Jumps are used at horse shows for many of the English classes referred to as "Over Fences" classes and at Jumper shows where the goal is to jump a preset course as fast as possible without knocking anything over or refusing any jumps.
A jump is made of two parts, the obstacle, part the horse jumps over, and the standard which holds the obstacle at a designated height but allows the obstacle to fall over if a horse hits it.
The Eagle project involved making four obstacles, four sets of cavaletti, six cross poles and one mounting block. Obstacles included a 2-foot, 6-inch "brick" wall, a 2-foot panel with "Washington County 4-H" painted on it, 2-foot brush jumps which hold cut branches to look like bushes sticking out from between wooden fence panels, and a set of flower boxes, which are low obstacles with holes in the top that hold silk flowers.
Cavaletti are smaller supports shaped like X's that hold a cross pole 6 to 18 inches off the ground. They are used in training to help a horse prepare for and collect themselves for bigger jumps. They can also be used in front of a larger jump when you want a horse to not only jump high, but to also jump wide.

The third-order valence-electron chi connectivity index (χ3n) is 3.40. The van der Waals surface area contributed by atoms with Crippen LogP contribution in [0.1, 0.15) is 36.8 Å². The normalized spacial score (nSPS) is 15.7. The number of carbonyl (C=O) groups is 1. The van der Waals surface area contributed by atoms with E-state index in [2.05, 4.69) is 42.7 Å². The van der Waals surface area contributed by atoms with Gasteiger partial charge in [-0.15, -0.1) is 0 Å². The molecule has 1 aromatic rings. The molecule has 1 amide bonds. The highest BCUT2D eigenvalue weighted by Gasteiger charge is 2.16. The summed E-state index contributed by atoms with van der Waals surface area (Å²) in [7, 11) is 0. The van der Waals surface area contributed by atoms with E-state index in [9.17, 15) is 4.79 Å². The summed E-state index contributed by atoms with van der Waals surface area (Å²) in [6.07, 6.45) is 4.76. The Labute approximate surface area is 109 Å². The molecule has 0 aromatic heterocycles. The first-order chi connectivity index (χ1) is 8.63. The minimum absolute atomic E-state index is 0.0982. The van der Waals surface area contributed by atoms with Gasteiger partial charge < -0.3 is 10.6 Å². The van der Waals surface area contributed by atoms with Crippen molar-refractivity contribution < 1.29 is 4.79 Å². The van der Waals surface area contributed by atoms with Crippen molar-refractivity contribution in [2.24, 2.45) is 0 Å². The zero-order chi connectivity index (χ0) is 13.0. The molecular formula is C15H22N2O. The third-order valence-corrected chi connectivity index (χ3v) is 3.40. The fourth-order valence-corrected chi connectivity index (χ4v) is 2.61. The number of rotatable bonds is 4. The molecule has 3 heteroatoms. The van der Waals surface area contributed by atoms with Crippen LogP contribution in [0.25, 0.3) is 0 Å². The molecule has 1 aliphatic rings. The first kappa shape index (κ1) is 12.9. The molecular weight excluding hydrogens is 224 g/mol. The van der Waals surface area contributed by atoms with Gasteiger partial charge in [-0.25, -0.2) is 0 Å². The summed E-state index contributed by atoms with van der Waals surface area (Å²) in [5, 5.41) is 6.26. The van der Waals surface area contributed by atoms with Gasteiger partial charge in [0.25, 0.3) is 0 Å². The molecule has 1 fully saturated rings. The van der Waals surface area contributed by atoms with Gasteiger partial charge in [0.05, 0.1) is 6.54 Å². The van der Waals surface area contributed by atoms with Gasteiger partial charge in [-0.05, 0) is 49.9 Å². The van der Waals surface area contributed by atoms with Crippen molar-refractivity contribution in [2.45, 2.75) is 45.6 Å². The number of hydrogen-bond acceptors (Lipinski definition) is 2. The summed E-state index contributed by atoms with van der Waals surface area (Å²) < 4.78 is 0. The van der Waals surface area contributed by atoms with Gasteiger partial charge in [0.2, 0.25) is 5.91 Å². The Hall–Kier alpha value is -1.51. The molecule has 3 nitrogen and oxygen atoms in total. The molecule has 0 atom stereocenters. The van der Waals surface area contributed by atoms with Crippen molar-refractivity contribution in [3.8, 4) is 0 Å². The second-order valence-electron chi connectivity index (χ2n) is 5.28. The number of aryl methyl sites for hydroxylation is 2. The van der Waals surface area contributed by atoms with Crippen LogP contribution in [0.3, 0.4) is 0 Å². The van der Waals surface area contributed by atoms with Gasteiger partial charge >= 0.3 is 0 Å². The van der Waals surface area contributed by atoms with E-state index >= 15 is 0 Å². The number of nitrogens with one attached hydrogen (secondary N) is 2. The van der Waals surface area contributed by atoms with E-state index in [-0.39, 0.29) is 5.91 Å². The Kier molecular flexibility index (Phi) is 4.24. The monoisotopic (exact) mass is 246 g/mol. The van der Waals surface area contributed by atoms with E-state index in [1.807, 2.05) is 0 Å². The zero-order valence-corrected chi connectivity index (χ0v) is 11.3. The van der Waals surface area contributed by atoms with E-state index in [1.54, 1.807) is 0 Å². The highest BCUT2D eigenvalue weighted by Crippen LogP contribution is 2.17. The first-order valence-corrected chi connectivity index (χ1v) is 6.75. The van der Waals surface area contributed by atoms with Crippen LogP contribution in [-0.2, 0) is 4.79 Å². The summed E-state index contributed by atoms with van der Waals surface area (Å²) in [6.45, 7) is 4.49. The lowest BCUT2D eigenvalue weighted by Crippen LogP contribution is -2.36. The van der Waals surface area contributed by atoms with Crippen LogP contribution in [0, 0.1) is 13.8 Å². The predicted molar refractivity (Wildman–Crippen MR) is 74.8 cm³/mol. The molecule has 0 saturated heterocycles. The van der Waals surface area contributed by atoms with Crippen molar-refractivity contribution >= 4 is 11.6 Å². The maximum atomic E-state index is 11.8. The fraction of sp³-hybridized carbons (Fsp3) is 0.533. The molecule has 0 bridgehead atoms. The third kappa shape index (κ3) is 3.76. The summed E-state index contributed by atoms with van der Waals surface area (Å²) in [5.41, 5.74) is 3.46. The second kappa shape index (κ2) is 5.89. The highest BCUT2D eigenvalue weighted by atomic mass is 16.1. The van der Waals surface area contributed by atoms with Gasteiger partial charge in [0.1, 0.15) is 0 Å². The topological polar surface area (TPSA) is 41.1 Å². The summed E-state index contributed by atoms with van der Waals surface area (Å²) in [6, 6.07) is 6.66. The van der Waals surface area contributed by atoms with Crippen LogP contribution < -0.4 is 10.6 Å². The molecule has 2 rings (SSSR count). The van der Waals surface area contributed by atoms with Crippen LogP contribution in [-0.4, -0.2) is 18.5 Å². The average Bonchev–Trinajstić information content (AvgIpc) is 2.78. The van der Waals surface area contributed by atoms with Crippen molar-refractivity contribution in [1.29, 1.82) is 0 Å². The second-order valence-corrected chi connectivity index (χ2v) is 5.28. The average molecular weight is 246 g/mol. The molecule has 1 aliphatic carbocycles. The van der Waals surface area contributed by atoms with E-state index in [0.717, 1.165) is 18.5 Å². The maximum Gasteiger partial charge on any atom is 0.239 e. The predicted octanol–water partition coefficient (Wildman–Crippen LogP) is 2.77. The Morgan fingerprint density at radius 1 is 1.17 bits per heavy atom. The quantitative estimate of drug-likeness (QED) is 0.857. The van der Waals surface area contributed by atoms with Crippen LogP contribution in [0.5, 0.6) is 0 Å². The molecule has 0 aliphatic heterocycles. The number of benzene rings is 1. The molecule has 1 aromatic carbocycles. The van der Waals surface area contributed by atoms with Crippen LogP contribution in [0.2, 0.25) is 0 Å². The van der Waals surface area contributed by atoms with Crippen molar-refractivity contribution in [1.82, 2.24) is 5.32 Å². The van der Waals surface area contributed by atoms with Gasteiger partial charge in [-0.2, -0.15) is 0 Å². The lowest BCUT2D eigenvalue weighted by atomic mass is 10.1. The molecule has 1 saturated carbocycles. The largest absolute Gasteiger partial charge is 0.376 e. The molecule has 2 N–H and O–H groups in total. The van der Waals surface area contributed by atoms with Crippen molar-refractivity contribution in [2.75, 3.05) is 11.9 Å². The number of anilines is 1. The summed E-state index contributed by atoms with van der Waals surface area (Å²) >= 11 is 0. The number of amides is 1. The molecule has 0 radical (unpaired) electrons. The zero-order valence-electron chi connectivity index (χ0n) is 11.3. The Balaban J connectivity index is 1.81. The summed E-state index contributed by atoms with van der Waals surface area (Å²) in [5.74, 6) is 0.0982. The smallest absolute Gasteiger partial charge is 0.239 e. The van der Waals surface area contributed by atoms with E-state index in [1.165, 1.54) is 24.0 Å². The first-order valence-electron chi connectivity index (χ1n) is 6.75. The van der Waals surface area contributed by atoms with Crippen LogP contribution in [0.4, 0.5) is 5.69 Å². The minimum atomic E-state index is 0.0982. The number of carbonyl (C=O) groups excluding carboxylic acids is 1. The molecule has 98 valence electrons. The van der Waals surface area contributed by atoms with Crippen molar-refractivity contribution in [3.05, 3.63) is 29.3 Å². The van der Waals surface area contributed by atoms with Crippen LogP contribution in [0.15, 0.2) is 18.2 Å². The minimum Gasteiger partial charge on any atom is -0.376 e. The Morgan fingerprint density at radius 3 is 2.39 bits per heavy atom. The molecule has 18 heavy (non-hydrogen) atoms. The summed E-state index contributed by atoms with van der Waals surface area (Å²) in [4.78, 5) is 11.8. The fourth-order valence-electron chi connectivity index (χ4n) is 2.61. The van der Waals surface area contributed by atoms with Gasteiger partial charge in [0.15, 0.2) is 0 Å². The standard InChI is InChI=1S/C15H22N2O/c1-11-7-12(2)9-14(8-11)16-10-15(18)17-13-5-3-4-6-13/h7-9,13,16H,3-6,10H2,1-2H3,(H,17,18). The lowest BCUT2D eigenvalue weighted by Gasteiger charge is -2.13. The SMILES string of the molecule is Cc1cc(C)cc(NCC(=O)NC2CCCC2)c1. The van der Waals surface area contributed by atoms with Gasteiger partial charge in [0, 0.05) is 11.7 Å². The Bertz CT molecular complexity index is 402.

Cross poles are used above the main obstacle to make a jump higher or by themselves for simple jumps called verticles and cross bars. The mounting block is to help small people who ride big horses.
Prior to this project, each time a horse show was staged, all jumping equipment had to be borrowed from local stables and hauled to and the Ag Center. This made weekly practices impractical, too.
A student at Boonsboro High School, Matthew participates on the Physics Olympics and Its Academic teams.
He is a member of Saddles 'n' Spurs 4-H Club, but he is not a rider. Instead he focuses on other project areas such as photography, woodworking, and arts and crafts.
He is also raising turkeys for a food bank and capons to sell at the Market Animal Sale at this summer's Ag Expo.